Sunday's Deadly Winds Could Exceed Initial Estimates When Crane Collapses

The violent winds that are believed to be the cause of a deadly crane collapse near downtown Dallas may have been stronger than initially thought, NBC5 Investigates has learned.

The winds and their accompanying gusts were first clocked at 70 mph when the giant crane crashed down on an apartment complex Sunday, killing one person and injuring others.

New estimates put the wind speed at 80 to 90 mph at the top of the crane, with violent wind shifts adding to the stress of the structure.

"This was enormous winds" possibly made even stronger by "a lot of different factors," civil engineer Tom Witherspoon said in an interview.

Witherspoon said investigators will likely look to see if the 'brakes' on the crane worked properly when the storms moved in.

Many large cranes have safety systems that release the brakes in high winds, allowing the boom to spin freely so it's not fighting against the winds.

"They will look to see if the brakes didn't release when the wind hit that," Witherspoon said.

He said investigators will likely also look for metal fatigue in the crane, and whether it was properly attached to the building under construction.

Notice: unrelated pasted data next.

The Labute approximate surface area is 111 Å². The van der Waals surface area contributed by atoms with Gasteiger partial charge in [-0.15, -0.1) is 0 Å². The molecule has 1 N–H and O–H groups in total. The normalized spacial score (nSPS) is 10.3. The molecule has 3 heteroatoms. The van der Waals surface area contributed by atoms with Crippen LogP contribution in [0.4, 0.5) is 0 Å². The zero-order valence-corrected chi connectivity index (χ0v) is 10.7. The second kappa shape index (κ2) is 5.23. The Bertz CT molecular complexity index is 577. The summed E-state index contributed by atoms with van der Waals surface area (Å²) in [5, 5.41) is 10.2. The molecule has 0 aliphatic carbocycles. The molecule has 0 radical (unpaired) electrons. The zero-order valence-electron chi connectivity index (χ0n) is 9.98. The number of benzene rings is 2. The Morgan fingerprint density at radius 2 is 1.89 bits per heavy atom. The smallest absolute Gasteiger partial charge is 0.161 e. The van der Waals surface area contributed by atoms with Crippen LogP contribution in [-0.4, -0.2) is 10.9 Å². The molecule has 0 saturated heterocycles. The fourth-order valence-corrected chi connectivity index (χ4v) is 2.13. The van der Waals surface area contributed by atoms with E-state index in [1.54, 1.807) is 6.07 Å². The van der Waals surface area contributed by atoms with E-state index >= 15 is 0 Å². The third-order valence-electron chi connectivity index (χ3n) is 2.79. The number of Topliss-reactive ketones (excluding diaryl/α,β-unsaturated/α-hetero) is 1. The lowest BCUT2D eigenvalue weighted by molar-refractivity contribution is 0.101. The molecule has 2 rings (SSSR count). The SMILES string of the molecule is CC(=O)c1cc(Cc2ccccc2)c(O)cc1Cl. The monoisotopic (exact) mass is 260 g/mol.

Experts say that in cities like Dallas, surrounding buildings can create a wind tunnel effect, increasing the velocity even more.

"These were microbursts. This was all part of a cluster of storms," NBC5 meteorologist Brian James said.

While it wasn't a tornado, the unruly nature of Sunday's high winds "can easily cause some torquing," James said.

The crane company involved in the collapse, Bigge Crane and Rigging, said it's fully cooperating with investigators and has sent its own crews to the scene to search for answers.

The city of Dallas does not inspect cranes, a spokesman said.

Instead, crane companies hire inspectors who periodically submit inspection reports to OSHA.

A spokesman for the federal agency said it was looking to see what records they have.

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